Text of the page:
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February 2002

Two papers from RAP scientists presented at AMS

Greg Young and Claudia Tebaldi. (Photo by Carlye Calvin.)

The unusually mild weather across the Midwest this winter has given forecasters more headaches than usual. Forecasts for next-day temperatures have at times been as much as 20°F (12°C) too cold. One problem has been the statistics packages that help bridge the gap between computer forecast models depicting large-scale features and the plain-language local forecasts that reach the public. Two papers from RAP scientists offer clues to improving the statistical guidance that can so easily go awry. Both were presented at the American Meteorological Society’s annual meeting in Orlando, 14–18 January.

According to Claudia Tebaldi, a statistician and project scientist in RAP, local forecasts can be improved by drawing on the experience of neighboring stations. Claudia’s work is based on a refinement of Model Output Statistics (MOS). For years, MOS has been the main tool used by the National Weather Service to predict local temperatures and the likelihood of rain or snow. Through a set of equations, MOS adjusts the forecast-model output for each city by using the long-term weather records at that site. This gives MOS the edge when the weather sticks to the climatological norm, but when conditions are extreme (as in this winter’s Midwest warmth), the MOS numbers tend to be too conservative.

As part of its recent forecast research, RAP developed a system called Dynamic MOS. It leans more heavily than standard MOS on the last 100 days of weather; thus, it can better reflect any unusual patterns that occur in a given season. Overall, Dynamic MOS tends to be more accurate than its predecessor. Claudia has found a way to improve the system even further through what she calls "trading historical for spatial information." The typical MOS formula for one point uses coefficients that are based on the model output only for that point. Claudia proposes drawing from nearby locations to provide a set of coefficients valid for an entire "neighborhood" as much as 600 miles (1,000 kilometers) across. This strategy, she says, may be more likely to capture the chance of an unusual weather event, such as a rainstorm in a dry climate, that might not show up in a 100-day record at a single site. In fact, just 40 days of weather history appear to be enough when you factor in neighboring locations.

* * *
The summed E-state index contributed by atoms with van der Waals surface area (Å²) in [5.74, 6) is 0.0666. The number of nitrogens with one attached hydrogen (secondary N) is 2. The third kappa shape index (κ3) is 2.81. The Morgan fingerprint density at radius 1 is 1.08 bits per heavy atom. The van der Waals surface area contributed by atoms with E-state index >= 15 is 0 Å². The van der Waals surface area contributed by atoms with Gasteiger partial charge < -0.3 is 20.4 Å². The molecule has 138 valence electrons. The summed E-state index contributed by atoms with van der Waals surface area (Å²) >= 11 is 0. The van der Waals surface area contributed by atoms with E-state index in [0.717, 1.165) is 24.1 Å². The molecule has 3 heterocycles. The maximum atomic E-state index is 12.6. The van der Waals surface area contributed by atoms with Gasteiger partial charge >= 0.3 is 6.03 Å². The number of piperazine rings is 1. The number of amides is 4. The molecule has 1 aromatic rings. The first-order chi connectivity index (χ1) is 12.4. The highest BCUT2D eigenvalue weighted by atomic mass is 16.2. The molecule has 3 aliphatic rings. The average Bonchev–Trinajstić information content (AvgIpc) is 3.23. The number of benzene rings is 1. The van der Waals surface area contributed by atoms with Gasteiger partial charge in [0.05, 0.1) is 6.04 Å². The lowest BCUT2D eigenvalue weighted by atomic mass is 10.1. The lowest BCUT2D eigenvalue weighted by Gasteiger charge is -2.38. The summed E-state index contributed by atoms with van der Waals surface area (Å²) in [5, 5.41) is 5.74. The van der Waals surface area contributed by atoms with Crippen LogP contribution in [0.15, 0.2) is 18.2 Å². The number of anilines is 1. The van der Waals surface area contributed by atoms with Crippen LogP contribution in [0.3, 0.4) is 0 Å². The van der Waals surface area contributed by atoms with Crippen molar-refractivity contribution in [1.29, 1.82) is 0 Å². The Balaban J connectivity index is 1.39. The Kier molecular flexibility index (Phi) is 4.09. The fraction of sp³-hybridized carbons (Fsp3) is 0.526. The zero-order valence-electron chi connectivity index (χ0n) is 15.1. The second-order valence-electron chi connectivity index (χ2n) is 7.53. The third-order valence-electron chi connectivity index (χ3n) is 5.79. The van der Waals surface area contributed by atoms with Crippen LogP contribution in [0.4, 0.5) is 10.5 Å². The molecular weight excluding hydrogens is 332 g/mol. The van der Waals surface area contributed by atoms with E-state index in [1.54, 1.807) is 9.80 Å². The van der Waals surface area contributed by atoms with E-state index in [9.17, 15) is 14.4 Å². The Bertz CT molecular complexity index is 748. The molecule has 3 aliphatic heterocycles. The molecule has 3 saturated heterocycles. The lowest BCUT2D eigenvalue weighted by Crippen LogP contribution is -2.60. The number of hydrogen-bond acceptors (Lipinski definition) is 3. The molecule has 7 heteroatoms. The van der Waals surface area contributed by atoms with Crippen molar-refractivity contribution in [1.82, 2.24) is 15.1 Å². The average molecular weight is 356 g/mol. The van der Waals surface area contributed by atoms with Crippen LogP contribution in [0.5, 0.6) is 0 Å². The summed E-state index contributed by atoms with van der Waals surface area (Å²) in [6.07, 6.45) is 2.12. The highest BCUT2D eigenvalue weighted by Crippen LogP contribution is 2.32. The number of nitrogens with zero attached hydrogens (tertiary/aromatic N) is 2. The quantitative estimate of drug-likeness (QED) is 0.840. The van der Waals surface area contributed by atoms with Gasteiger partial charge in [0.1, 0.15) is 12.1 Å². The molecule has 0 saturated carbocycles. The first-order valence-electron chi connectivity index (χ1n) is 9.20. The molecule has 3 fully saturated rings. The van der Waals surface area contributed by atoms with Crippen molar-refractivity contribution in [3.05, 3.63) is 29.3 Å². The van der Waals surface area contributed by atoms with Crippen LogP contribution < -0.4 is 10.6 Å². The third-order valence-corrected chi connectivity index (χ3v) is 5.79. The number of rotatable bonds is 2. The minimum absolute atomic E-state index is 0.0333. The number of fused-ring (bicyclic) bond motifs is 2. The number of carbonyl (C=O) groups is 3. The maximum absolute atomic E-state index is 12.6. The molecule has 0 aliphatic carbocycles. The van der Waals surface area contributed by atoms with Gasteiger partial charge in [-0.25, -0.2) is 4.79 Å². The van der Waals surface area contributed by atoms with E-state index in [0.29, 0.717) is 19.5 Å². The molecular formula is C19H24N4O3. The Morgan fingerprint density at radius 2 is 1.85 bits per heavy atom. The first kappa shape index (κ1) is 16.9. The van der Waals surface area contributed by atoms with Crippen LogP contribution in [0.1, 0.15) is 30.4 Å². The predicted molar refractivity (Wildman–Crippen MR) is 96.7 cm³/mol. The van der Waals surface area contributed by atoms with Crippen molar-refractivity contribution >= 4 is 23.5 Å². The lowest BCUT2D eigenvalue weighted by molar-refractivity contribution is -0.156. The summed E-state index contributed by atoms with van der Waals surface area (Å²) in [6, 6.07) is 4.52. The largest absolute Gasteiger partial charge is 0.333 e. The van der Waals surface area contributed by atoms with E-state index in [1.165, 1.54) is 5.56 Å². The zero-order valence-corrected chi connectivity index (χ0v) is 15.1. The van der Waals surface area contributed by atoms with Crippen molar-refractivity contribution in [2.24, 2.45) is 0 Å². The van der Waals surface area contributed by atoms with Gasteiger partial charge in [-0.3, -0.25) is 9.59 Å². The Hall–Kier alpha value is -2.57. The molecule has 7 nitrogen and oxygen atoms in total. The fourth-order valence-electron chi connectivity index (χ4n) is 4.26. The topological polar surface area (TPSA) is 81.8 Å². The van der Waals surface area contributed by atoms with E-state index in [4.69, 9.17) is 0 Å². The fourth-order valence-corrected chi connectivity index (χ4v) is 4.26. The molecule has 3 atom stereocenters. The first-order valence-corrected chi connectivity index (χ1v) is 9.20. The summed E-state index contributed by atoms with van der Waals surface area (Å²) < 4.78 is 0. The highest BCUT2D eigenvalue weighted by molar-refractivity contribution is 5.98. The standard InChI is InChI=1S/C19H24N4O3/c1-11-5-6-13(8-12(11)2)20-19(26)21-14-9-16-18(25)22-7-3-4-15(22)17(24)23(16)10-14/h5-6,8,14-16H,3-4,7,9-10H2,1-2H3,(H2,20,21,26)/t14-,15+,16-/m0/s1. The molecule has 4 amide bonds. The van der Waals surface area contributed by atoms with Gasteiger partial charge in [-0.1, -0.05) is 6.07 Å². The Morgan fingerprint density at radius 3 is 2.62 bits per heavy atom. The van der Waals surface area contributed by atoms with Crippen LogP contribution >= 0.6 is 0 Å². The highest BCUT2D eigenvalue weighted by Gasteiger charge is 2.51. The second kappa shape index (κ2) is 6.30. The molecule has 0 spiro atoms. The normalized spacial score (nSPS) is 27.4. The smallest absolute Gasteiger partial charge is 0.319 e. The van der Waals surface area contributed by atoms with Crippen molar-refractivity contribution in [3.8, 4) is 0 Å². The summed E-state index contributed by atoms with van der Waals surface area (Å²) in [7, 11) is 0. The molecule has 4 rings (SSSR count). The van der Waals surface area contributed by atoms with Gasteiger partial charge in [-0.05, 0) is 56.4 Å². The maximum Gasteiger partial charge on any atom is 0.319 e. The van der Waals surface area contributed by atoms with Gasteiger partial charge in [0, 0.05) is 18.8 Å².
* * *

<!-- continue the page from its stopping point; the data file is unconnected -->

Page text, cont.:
Claudia tested this approach using one- and two-day model forecasts and observations from last summer at about 35 points across the western United States, stretching from Kansas to Nevada. In some cases, large neighborhoods shaved as much as 50% from the forecast error that occurs with single-point MOS. Claudia is now expanding the analysis to other areas and seasons and to longer-range outlooks: "We hope to find that the results we got by ‘randomly’ choosing [this season and location] are representative of a larger group of circumstances."

Because each computer model has its own set of MOS equations, forecasters often have to juggle competing outlooks for a given city before they issue a prediction. Greg Young, an associate scientist in RAP, has found that a simple average of MOS numbers may perform better than more complicated blending strategies. Greg investigated five different schemes, including multiple linear regression, for blending the outlooks from different models. In looking at high-temperature forecasts for the next day in 18 cities through the summer of 2001, Greg found that a simple average of MOS from three currently used models performed "surprisingly well, and some form of it may perform even better."

• Bob Henson


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Edited by David Hosansky, hosansky@ucar.edu
Prepared for the Web by Carlye Calvin
Last revised: Fri Feb 22 17:08:40 MST 2001